Industry groups largely approved of the Trump administration’s long-awaited cybersecurity order this week, though tech groups had more mixed reaction. At least one critic suggested that the initiative shifts cybersecurity too much into the hands of the military.
Industry groups have been looking for action from the Trump administration on cybersecurity, and on Thursday, they got some.
The president signed an executive order intended to reinforce the country’s cybersecurity infrastructure. The order would make agency leadership responsible for tech failings rather than IT departments, require federal agencies to use a standard cybersecurity framework, and move the country’s cyberdefense platforms to a cloud infrastructure.
The president’s homeland security advisor, Tom Bossert, noted that transitioning to the cloud would simplify security in the long run.
“We’ve got to move to the cloud and try to protect ourselves instead of fracturing our security posture,” Bossert said, according to NBC News. “If we don’t move to shared services, we have 190 agencies all trying to develop their own defenses against advanced collection efforts.”
Trade Groups Positive
Trade associations, which had long been anticipating the order, largely applauded it.
In a news release, American Bankers Association President and CEO Rob Nichols said the order “will enhance the security of government systems and help protect our critical financial infrastructure—and ultimately bank customers—through enhanced information sharing and greater cross-industry collaboration.”
The Edison Electric Institute, whose security concerns focus on the power grid, likewise applauded the information sharing that the order encouraged through the Electricity Subsector Coordinating Council.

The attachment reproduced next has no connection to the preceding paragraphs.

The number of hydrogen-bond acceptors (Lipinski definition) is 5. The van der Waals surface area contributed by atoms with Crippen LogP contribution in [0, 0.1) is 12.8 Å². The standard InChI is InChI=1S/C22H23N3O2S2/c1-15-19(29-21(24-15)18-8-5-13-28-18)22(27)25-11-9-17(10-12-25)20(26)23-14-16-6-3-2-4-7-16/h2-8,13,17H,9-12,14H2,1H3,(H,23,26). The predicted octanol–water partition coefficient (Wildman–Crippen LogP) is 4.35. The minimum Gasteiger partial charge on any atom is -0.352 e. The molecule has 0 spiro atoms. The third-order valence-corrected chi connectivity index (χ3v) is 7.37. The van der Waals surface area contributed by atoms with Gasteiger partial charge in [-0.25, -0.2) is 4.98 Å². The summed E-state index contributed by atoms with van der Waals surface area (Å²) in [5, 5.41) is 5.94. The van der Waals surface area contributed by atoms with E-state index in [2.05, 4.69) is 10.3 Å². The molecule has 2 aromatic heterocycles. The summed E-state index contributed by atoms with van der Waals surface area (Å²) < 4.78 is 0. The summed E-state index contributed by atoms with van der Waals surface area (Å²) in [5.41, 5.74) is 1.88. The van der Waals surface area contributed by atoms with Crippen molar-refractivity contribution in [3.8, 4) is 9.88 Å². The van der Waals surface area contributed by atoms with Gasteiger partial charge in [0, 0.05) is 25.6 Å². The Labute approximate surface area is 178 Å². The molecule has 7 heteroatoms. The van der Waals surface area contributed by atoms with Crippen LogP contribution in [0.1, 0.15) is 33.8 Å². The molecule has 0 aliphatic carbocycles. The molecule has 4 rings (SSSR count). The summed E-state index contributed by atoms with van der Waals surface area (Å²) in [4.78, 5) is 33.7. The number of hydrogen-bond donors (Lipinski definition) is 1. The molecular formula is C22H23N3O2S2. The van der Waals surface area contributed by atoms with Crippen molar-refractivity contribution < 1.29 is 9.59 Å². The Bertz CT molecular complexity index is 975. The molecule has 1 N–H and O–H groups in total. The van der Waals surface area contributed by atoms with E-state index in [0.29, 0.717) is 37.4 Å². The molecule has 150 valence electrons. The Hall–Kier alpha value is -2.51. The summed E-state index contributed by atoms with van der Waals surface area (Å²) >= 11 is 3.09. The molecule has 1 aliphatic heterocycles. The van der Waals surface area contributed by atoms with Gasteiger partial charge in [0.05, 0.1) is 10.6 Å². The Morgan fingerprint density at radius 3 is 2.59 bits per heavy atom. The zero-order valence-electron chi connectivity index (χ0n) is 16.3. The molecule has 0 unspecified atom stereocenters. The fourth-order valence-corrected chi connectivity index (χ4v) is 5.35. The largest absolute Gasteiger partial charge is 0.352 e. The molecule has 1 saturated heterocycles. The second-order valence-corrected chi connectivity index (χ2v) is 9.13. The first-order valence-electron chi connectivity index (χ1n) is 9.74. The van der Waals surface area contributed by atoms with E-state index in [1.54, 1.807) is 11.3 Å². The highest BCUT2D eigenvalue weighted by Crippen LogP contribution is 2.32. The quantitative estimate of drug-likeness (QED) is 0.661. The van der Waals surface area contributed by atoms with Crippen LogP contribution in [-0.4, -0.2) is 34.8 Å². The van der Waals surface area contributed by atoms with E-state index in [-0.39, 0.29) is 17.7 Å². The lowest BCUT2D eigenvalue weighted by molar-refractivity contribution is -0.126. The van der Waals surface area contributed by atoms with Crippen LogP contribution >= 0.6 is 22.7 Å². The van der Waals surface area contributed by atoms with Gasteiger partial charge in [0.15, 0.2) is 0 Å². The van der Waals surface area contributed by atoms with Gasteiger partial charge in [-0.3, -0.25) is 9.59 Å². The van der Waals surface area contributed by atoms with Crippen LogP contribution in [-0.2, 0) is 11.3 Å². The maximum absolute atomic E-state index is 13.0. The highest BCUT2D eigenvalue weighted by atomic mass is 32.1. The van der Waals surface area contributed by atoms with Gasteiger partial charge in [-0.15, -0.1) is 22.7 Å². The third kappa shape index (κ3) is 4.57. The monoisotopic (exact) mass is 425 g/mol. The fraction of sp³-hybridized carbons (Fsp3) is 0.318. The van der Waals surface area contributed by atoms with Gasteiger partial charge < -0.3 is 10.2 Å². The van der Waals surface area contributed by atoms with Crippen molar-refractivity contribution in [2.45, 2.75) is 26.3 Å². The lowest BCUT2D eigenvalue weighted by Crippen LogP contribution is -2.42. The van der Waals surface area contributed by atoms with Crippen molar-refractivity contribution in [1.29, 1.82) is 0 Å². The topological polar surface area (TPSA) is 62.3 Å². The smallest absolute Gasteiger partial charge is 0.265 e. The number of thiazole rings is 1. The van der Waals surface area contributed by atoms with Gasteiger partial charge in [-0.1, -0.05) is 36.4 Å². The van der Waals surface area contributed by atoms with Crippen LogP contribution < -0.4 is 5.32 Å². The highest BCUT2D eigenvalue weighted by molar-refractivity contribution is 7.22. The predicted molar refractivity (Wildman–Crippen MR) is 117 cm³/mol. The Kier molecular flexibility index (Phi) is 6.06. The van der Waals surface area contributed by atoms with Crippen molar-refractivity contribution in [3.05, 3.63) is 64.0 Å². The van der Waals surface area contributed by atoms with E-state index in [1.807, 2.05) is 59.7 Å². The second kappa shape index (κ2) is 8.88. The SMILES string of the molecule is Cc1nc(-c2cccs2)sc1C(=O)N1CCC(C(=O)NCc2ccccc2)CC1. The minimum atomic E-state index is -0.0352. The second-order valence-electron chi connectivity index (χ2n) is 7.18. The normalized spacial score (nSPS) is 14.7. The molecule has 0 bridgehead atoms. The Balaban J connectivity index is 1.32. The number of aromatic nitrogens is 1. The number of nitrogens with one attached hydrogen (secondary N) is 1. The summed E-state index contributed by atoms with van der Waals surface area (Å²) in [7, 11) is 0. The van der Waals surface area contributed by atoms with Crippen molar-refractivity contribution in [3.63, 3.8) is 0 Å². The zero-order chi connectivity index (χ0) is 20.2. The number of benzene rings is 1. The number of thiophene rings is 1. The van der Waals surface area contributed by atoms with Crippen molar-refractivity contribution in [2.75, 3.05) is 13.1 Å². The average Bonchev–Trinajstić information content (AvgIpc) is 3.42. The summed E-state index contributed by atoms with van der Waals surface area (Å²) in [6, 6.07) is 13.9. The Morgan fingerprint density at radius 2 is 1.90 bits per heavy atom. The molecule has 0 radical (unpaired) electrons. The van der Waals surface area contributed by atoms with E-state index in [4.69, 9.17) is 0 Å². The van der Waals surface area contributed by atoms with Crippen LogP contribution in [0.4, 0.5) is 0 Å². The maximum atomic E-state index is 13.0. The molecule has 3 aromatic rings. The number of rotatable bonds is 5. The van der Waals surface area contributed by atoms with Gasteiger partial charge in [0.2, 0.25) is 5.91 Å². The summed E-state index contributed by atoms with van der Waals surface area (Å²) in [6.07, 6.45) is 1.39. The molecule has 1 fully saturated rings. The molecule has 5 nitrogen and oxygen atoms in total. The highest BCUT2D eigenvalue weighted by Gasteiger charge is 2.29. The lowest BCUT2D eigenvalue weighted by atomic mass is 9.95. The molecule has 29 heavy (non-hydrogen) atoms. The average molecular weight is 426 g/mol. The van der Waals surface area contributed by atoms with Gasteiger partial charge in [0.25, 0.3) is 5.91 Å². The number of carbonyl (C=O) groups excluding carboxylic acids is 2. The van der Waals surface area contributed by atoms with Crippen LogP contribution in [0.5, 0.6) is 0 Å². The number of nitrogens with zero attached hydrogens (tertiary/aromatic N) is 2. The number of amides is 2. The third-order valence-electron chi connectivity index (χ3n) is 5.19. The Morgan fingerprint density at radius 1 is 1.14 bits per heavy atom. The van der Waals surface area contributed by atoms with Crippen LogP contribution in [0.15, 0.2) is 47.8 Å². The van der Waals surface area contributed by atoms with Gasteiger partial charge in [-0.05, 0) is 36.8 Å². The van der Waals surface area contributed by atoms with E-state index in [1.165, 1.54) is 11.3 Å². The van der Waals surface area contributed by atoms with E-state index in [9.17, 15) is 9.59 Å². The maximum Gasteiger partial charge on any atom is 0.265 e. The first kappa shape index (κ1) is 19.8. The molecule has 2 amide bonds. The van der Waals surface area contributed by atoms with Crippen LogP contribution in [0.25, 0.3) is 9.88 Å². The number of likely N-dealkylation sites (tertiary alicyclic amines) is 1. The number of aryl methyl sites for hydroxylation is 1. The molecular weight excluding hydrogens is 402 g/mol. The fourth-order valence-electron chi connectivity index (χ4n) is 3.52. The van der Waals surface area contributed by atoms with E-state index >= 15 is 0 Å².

“By working together through the ESCC, industry and government greatly enhance our nation’s ability to defend and protect against cyber and physical security threats,” EEI President Tom Kuhn noted in a release.
And National Restaurant Association Senior Vice President of Communications Steve Danon, in an emailed statement, characterized the order as encouraging, while noting that the restaurant industry deals with security risks of its own.
“We welcome an increased focus by the federal government on deterring adversaries who seek to do harm,” Danon said. “American restaurants are on the front lines of data security, fighting every day to protect their customers’ information.”
Tech Groups Mixed
Digital rights group Access Now noted that the order was a modest continuation of Obama administration policies, with one difference: It opened up room for the Defense Department to take a role on cybersecurity issues. “Any role of the Department of Defense in cybersecurity should be explicitly and firmly limited” to protect civil liberties, argued the group’s Amie Stepanovich.
Michael Daniel, president of the Cyber Threat Alliance and the White House’s former cybersecurity coordinator in the Obama administration, was more positive. In comments to ThreatPost, he noted that the executive order comes with some limitations.
“Of course, this order is more of a plan for a plan, because an EO can only direct federal agencies to do things they can already do within the law,” Daniel said. “But the reports it calls for are good ones to have, for the most part.”